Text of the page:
The plaintiffs could have sought relief under G.S. 1949, 79-1702 insofar as they were objecting to the commission's interpretation of the statute and the commission's valuation made under it. No doubt the plaintiffs could have obtained relief under G.S. 1949, 60-1121 for the same reasons stated above. The fact that the plaintiffs contend they can maintain this action in mandamus would indicate they had an opportunity to be heard before their liability for tax went to final judgment.
It is not necessary that all the rights to be heard be set out under a specific tax statute. The right to relief and the right to be heard could be considered in connection with the general tax statute.
In Clark v. Murray, 141 Kan. 533, Syl. ¶ 2, 41 P.2d 1042, the rule is stated:"Although statutes may be not strictly in pari materia, in the construction and interpretation of those relating to the same subject matter or having the same general purpose, reference may be made to them to determine the intent of the legislature as to such subject matter or purpose."
This rule was again given effect in Kimminau v. Common School District, 170 Kan. 124, 127, 128, 223 P.2d 689:"Whatever has been said in previous cases involving the budget or cash-basis law must be considered in the light of subsequent legislation. It will not be presumed the legislature intended to leave contradictory enactments on the statute books. (Clark v. Murray, 141 Kan. 533, 537, 41 P.2d 1042.) The question now is what was the legislative intent as reflected by subsequent or supplemental legislation? This requires consideration of statutes in pari materia in order to bring them into workable harmony if reasonably possible to do so. (Rausch v. Hill, 164 Kan. 505, 190 P.2d 357; State, ex rel., v. Board of Regents, 167 Kan. 587, 593, 207 P.2d 373.) Even if statutes may be not strictly in pari materia in the construction and interpretation of those relating to the same subject matter or having the same general purpose, reference may be made to them in order to determine the intent of the legislature as to such subject matter or purpose. (Clark v. Murray, supra.)"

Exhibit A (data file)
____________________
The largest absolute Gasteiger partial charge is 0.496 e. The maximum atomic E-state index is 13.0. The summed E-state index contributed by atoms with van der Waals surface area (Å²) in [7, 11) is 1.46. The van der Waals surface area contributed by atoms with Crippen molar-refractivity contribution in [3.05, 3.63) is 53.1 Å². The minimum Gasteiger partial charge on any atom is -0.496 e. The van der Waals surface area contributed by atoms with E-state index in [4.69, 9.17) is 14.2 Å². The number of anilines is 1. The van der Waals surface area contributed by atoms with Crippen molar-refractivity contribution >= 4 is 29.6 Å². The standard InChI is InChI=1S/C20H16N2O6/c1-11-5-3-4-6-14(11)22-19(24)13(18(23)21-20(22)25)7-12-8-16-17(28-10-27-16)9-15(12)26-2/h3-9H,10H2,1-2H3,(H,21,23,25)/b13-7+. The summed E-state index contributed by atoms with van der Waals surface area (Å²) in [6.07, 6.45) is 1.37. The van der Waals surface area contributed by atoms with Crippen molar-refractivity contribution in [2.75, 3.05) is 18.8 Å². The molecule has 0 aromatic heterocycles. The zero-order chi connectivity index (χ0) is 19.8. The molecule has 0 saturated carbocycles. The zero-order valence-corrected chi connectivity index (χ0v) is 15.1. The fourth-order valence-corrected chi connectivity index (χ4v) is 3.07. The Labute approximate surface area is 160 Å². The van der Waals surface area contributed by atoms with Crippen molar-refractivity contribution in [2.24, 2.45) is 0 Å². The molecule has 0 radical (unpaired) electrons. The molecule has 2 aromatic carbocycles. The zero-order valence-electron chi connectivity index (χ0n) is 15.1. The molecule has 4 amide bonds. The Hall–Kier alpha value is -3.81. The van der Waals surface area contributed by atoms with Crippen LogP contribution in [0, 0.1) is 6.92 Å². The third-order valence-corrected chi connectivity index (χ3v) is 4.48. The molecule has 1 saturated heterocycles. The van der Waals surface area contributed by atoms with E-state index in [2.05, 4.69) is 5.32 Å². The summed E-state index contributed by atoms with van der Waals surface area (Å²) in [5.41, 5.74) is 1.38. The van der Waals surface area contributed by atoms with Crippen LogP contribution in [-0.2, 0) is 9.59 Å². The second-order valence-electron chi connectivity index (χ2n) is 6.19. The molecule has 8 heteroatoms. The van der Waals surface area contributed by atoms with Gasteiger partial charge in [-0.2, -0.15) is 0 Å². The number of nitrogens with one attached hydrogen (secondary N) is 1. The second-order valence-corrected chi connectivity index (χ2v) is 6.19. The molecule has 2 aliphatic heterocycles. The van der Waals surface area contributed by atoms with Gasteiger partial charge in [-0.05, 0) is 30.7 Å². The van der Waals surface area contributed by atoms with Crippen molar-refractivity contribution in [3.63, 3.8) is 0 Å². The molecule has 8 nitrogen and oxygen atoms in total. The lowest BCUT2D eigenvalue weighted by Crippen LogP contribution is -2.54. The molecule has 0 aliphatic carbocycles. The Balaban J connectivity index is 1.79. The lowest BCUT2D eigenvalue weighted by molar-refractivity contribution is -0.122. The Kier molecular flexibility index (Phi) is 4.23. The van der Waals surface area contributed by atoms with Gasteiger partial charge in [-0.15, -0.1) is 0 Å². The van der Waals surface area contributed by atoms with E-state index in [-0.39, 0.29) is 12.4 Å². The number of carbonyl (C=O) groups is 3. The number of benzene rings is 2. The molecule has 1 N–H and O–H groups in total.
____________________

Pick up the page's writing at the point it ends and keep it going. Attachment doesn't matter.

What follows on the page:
It is only necessary that at some stage of the assessment proceedings the taxpayer shall have an opportunity, after notice, to appear and contest the assessment.
*297 In Gallup v. Schmidt, 183 U.S. 300, 307, 22 S. Ct. 162, 46 L. Ed. 207, the supreme court of the United States stated:"It has frequently been held by this court, when asked to review tax proceedings in state courts, that due process of law is afforded litigants if they have an opportunity to question the validity or the amount of an assessment or charge before the amount is determined, or at any subsequent proceedings to enforce its collection, or at any time before final judgment is entered. Walker v. Sauvinet, 92 U.S. 90; Davidson v. New Orleans, 96 U.S. 97; Spencer v. Merchant, 125 U.S. 345; Allen v. Georgia, 166 U.S. 138; Orr v. Gilman, ante, 278."
This court has passed on the same question.
In Balch v. Glenn, 85 Kan. 735, 751, 119 Pac. 67, we said:"Where ample notice is provided which gives to the property owner an opportunity to have a hearing in any court of competent jurisdiction before his property is affected he is afforded due process of law."